You can create your groups with any name as long as it is unique. Once the group is created you can invite members. They will receive an email with the invitation. When they accept it, they will be part of that group to view and edit bulletins.
Important: Only the owner can invite members.33

Groups Section | Views

You and the members of this group will have two possible views: “Bulletins” and “Members”.


Groups Section | Views | “Bulletins” View

In the “Bulletins” view, the owner and the members will be able to see and edit all the bulletins that were created.


Groups Section | Views | “Members” View

In the “Members” view, you will see every single member of this group.
Important: Only the owner has the permissions to delete a member or the entire group.
Important: Any member can leave the group whenever they want.


Groups Section | List of your “Groups”

In order to see the list of your groups, you should click on “Groups”.


Groups Section | List of your “Groups”

In that list, you can see all your groups, the owners and the members of each one.


A full list of enhancements can be found here.


A Proactive Approach to Crime Reduction at Grand Junction Police Dept.

Mariano Delle Donne


A proactive approach to crime reduction requires the ability to track the results of proactive policing deployments.  This requires moving from the “old way” of silos to team coordination and real-time collaboration between patrol, command, crime analysts and investigators.  Done right, central coordination and real-time collaboration can have a profound impact on crime reduction results, improved strategies, and greater resource efficiency.

The Grand Junction, CO Police Department: A Mission in Collaboration


The Grand Junction Police Department (GJPD), has a vision for a new, 21st-century definition of excellence in policing – one where teamwork and partnerships and the appropriate use of technology is encouraged.


The GJPD teams begin their day by scanning a secure, CJIS compliant portal that assists them in being proactive during team member’s uncommitted time.  It is expected that all teams (from officers to command) use this portal as their central communication hub.  Because the department values information sharing and collaboration to implement proactive police strategies, officers know that mission-critical information is consumed and distributed through the portal.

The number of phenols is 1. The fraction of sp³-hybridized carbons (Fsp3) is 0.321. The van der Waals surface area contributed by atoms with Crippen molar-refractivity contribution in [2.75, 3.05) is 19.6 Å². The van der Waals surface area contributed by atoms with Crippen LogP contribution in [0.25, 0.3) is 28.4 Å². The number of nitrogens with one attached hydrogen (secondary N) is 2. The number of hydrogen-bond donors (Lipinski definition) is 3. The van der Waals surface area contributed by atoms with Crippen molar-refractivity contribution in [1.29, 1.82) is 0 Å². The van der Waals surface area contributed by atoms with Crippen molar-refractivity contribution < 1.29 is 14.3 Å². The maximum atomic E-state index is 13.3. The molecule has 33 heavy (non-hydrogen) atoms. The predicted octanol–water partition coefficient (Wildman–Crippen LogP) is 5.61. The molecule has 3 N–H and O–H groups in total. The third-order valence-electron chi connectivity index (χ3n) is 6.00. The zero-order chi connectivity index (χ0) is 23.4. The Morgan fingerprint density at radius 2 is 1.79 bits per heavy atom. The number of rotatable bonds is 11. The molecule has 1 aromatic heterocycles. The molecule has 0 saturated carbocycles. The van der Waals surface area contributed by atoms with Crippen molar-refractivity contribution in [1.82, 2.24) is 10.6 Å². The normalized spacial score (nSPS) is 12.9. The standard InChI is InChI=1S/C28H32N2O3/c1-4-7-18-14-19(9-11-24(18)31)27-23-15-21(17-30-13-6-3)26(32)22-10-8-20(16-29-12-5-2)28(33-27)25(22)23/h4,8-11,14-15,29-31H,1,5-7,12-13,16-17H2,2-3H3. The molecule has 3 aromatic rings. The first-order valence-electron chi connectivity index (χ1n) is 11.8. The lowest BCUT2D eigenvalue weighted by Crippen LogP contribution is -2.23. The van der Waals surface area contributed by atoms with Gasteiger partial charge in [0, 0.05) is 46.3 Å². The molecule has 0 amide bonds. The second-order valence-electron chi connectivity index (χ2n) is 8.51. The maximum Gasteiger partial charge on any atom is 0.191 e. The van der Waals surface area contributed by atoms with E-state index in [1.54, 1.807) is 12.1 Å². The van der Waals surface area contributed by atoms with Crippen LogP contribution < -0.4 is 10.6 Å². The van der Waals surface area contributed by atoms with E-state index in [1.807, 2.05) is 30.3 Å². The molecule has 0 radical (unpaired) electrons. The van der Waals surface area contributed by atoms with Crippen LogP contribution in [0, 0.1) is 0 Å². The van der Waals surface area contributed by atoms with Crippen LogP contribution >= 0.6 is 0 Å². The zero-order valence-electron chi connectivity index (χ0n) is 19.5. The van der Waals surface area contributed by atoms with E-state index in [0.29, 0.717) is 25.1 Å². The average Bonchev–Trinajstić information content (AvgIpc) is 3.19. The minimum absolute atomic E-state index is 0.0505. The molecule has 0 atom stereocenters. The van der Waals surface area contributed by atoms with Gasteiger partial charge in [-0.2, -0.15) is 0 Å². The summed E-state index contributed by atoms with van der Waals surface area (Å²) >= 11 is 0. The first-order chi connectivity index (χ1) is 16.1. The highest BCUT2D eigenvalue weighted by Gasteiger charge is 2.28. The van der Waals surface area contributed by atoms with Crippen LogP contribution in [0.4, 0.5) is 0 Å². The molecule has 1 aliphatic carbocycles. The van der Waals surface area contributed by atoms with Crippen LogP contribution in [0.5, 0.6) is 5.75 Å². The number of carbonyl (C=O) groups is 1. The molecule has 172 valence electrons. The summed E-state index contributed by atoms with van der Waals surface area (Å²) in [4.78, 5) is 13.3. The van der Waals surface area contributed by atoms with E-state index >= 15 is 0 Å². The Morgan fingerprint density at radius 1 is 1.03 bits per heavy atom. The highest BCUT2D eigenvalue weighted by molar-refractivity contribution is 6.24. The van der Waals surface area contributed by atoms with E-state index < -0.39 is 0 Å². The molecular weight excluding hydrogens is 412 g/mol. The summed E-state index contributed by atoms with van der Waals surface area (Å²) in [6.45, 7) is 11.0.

In this use case, we see that the GJPD has identified a problem-area in the Horizon Drive corridor.  They start the project by using the Operations Discussion feature in SmartForce™.  The project owner creates a discussion and identifies the problems, specific locations, persons of interest and includes a detailed bulletin, created by the crime analyst, that documents all the criminal activity in the area.  Based on the entered discussion, Patrol, Criminal Investigations, and other specialty units have all the information to implement the strategy.


Everyone in the department – from patrol, to CID, specialty units, commanders and crime analysts  collaborate securely and in real-time on this problem area.  They understand what needs to be done and note self-initiated activities and information that are gathered during their non-committed time.  Centralized coordination and real-time collaboration allows for quick adjustments, improved officer safety and keeps teams engaged and focused on the project.  ALL proactive information gathered in the Horizon Drive corridor is captured seamlessly with SmartForce, with the integrated use of mobile devices to share critical information.  Results happen in days vs. weeks.  Transparency improves accountability and accelerates success.


In the end, this proactive approach to crime reduction contributed to several arrests in the area. Commanders review the activities and the Horizon Drive project is successfully closed. The results of the project showed that self-initiated activity increased by 75% during the project.

Results that speak for themselves:


75% increase in officer initiated activities.


When the operation begins, reported crimes increase because of arrests and then promptly decreases as a result of the successful project.

The time spent on the project was 120 hours and 20 minutes. There were 13 arrests, 51 building checks, 25 traffic stops, 6 FIR’s, 4 consensual contacts and 2 known offender checks.